A closer look: Putting the puzzle pieces together

Vital Signs » Spring 2014
photo of Dean Marjorie Bowman and Boonshoft School of Medicine students

When Marjorie Bowman, M.D., M.P.A., became dean of the Boonshoft School of Medicine on October 1, 2012, she brought with her years of experience serving at some of the premier medical schools in America. But her inspiration to enter medicine, her dedication to hard work, and her natural inquisitiveness came from her earliest days growing up on a farm.

As a former farm girl, Marjorie Bowman is used to hard work. But what some may consider the drudgery of farm life, inspired in Bowman a natural curiosity about the world around her, an overriding desire to make a difference, and a common sense approach to medical care.

She grew up on a dairy farm in western Pennsylvania, surrounded by her extended family. “Being a dairy farm,” she said, “we all worked.”

Although she wasn’t an outstanding student in elementary school, she started to shine in middle and high school. “I did very well academically, and living on the farm, I was a very curious kid,” she said.

Her curiosity led her to keep a colony of rats in the basement of her home for research. Supported and encouraged by her high school science teacher and her family’s veterinarian, she began studying an anti-diabetic drug that gained attention statewide.

“I presented a lot across the state and won a fair number of awards for my research when I was in high school,” she said. As a result, she was asked to visit schools and enter science fairs to discuss her research.

As a country kid, she never felt like she was part of the “in” crowd in high school. But rather than let it get her down, it motivated her even more to excel. She played softball, ran track and field, competed in gymnastics, and was a cheerleader.

“I tried being on the basketball team one year, but that was really stupid,” said the petite Bowman, who barely tops five feet tall. She was also class valedictorian.

A decision to enter medical school

When she was exploring options after high school, she considered research, “but it didn’t have enough people interaction to suit me.”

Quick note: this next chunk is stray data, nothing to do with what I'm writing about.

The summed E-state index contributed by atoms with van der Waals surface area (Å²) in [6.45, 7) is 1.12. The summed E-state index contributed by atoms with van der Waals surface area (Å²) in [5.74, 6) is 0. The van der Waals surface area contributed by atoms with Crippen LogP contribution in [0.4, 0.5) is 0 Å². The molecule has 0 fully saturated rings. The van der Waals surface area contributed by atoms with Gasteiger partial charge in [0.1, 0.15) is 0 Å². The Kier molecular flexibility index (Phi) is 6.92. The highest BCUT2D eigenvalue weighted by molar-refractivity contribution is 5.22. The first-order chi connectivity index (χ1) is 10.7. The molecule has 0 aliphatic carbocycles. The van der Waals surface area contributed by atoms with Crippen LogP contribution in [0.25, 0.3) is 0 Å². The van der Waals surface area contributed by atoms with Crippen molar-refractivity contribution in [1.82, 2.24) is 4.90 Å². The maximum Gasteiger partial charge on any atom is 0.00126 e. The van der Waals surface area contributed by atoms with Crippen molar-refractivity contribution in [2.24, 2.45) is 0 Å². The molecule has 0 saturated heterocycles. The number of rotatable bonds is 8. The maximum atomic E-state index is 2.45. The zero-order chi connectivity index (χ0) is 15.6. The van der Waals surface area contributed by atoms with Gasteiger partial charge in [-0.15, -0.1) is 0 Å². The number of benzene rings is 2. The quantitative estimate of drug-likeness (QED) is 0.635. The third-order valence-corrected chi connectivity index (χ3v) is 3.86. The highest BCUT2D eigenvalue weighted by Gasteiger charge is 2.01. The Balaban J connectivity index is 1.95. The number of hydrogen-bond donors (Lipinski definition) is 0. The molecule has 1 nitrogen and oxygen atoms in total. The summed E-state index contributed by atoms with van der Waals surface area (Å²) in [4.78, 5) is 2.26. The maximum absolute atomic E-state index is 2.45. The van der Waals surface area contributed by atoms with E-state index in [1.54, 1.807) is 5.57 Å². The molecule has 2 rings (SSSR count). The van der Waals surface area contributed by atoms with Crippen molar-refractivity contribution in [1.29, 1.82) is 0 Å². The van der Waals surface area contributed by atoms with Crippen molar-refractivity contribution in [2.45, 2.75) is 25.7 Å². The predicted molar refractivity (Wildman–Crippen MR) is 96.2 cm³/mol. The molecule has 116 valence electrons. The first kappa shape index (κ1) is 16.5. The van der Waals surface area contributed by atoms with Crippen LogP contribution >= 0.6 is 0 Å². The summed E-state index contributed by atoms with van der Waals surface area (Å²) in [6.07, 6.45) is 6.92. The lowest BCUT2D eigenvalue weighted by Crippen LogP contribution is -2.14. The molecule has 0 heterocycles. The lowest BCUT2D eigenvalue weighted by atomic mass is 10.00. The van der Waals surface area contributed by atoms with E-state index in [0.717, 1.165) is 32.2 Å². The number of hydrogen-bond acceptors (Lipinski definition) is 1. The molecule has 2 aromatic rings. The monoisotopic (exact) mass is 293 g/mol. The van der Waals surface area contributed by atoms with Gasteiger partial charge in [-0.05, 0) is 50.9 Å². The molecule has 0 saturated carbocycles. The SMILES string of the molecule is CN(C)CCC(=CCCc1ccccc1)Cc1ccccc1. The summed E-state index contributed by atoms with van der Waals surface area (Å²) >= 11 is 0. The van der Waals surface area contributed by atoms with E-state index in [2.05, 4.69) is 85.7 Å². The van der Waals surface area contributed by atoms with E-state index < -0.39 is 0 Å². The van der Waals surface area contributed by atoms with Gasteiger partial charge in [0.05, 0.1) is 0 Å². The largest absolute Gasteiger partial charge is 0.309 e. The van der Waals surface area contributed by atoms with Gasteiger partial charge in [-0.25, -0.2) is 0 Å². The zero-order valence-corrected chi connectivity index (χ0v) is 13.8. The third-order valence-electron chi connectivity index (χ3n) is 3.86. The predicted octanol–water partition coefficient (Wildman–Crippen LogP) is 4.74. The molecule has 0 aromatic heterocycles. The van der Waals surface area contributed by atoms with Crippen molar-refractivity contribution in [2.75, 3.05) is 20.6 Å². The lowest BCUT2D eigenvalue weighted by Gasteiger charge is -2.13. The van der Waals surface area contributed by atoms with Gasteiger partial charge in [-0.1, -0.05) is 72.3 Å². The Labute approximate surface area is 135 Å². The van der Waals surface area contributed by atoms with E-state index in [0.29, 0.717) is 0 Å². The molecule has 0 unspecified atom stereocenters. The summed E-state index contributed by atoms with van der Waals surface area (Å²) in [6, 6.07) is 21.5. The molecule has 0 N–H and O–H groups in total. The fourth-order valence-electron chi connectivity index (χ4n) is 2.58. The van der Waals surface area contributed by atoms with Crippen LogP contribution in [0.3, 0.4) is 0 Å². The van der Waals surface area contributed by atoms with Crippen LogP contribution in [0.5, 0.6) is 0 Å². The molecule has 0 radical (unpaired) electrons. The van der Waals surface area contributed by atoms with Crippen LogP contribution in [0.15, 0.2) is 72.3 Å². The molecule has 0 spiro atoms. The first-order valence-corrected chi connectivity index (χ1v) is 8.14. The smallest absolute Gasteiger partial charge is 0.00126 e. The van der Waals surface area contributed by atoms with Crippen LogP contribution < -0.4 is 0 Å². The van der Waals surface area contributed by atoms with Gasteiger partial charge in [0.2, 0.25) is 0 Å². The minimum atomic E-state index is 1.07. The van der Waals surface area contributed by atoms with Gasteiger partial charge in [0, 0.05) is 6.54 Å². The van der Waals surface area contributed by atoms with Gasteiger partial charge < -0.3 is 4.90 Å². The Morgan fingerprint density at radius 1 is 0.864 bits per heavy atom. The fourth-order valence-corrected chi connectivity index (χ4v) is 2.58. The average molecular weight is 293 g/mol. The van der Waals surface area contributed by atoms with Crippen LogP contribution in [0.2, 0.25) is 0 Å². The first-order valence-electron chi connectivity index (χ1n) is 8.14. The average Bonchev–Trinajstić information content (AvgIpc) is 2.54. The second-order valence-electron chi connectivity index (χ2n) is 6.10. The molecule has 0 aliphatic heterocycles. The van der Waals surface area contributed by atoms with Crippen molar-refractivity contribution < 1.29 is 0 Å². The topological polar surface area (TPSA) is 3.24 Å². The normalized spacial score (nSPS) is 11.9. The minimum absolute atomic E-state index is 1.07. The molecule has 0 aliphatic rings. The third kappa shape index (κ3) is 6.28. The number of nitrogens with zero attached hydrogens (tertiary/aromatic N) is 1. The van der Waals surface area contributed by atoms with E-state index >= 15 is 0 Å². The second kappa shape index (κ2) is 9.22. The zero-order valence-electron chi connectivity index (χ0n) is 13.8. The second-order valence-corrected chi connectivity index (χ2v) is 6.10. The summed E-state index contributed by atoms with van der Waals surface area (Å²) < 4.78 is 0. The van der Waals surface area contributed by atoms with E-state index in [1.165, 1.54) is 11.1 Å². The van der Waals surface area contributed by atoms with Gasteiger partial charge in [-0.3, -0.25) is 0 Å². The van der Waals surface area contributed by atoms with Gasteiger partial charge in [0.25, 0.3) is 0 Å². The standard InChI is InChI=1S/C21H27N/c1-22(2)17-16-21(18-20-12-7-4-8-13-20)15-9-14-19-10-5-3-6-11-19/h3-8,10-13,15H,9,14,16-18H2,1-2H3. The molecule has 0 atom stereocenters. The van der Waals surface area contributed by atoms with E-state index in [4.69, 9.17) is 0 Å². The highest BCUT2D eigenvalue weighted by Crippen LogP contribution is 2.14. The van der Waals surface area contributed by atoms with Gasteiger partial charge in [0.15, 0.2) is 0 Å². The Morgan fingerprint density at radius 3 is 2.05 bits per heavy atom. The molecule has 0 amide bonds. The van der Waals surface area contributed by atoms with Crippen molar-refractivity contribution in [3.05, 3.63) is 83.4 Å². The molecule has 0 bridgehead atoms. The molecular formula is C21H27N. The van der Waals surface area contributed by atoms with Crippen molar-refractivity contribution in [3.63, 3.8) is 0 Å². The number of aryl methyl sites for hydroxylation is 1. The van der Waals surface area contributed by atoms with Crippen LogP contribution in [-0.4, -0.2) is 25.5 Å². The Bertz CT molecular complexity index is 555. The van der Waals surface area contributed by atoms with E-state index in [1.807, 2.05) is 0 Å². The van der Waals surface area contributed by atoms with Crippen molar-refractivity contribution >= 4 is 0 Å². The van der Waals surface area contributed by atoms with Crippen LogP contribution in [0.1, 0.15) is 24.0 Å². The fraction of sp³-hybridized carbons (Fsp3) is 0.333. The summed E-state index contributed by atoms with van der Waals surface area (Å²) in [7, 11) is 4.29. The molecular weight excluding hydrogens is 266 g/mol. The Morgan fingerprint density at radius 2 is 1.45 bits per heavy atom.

“I didn’t know you could become an M.D./ Ph.D.,” she said. “If I had been introduced to that type of joint degree early on, I might have done that.”

She didn’t have much experience with the medical field growing up. “My mother always said she was against medical care, and I think actually some of it was just the finances,” she said. “They didn’t have the money, and health care costs money.

“I believe I saw doctors maybe twice before I graduated from high school,” she said. “But the doctor was wonderful to us. My mother would call, and he would give her answers as much as he could over the phone.”

What piqued her interest in medicine was her experience with the vet when he came to care for the farm animals.

“I once helped him deliver this calf that had a huge deformity,” she said. “We had to use chains to pull this calf out, and we thought we were going to lose the cow.” They managed to save the cow, but the calf didn’t fare as well.

“I wanted to do something that would help people, that would keep me intellectually stimulated,” she said, “and I didn’t want to be bored. So that’s how I decided to go into medicine.”

College and medical school in five years

She applied to an accelerated five-year program at Pennsylvania State University and got in. “So that helped seal the deal,” she said.

She entered the Penn State-Jefferson Premedical-Medical Program in 1971 and graduated with an M.D. from the Jefferson Medical College five years later.

Bowman remained as active as ever in college. She worked 20 hours a week in a lab from her second through fourth years of medical school. She became a master bridge player and a member of Alpha Omega Alpha, the national medical honor society.

She also joined the 1961 Society at Jefferson. “At first I didn’t know what the 1961 Society was,” she said. “But 1961 was the year that Jefferson admitted women after being cited by the Surgeon General’s Bane report as the last medical college in the U.S. to admit women. And it’s just sad to say that was during my lifetime.”